Undermine is a very well made rogue-like, where you need to defeat a huge amount of enemies and bosses by swinging and throwing your axe. On your way you'll discover chests and shops with useful potions, weapons, items, blessings (and curses) to make life easier (or harder) for you.
While I enjoyed the 16 hours I've spent in this game, I decided to stop playing because it's such a HUGE grind. To upgrade your health and damage or to unlock new stuff, you need to gather a ridiculous amount of coins by playing the same area's over and over again. Without these upgrades and better unlocks, it's almost impossible to beat the next area because of the very high difficulty. I'm aware this is a common thing in rogue-likes, but I felt like it's more extreme in Undermine than in other games I've played in this genre.
Only recommended if you're willing to spend many, many hours in grinding coins before being able to make some decent progress. With hundreds of games in my backlog and on my wish list, this is obviously not for me.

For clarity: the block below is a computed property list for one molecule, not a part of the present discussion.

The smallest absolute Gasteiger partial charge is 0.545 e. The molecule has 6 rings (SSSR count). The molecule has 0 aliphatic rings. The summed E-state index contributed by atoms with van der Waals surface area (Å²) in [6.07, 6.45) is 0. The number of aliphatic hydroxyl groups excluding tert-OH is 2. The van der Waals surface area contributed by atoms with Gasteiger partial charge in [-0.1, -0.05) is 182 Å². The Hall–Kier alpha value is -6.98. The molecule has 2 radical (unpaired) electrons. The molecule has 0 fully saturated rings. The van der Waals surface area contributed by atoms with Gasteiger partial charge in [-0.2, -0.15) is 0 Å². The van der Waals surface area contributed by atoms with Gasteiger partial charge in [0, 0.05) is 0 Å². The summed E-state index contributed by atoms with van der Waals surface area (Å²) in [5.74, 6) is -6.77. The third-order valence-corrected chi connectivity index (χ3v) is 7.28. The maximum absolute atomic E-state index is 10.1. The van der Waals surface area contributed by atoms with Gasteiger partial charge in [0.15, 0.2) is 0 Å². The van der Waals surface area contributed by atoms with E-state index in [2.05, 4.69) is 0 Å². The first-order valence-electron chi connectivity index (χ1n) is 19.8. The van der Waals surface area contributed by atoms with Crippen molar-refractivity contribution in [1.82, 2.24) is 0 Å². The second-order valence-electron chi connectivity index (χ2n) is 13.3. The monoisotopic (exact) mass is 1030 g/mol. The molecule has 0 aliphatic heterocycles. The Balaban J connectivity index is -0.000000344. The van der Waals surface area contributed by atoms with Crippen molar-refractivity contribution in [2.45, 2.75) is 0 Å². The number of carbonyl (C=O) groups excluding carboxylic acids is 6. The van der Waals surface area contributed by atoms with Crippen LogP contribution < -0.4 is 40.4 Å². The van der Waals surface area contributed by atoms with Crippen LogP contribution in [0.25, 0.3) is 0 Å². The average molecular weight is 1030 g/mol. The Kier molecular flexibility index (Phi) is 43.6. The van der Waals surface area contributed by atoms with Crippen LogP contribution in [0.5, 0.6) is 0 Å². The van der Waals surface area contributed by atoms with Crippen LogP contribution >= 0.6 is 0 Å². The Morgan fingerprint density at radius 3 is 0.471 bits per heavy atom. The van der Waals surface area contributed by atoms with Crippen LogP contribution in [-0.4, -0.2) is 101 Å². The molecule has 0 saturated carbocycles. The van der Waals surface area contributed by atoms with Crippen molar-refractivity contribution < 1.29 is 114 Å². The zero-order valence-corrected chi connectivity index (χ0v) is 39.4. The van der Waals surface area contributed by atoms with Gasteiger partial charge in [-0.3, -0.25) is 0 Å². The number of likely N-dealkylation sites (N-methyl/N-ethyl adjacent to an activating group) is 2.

Review from Steam

If you ever get bored of Binding of Isaac, this game is a capable replacement. From the bombs to destroy rocks and keys to open certain rooms, it even has the devil's room that offers you items in exchange for receiving curses. However, certain distinctions need to be made, you will collect gold in the game (losing some when you die), which can be used to buy permanent upgrades (like +damage, +hp, +range etc) or situational items. Unfortunately, this makes the game feels much more repetitive. You also only get to play with one same character (referred to as "peasant" in game). You are allowed to change the appearance and gender but that's about it. I will still give this game a tentative yes, especially If you have a soft spot for roguelike games. Give it a try, you might last longer than me.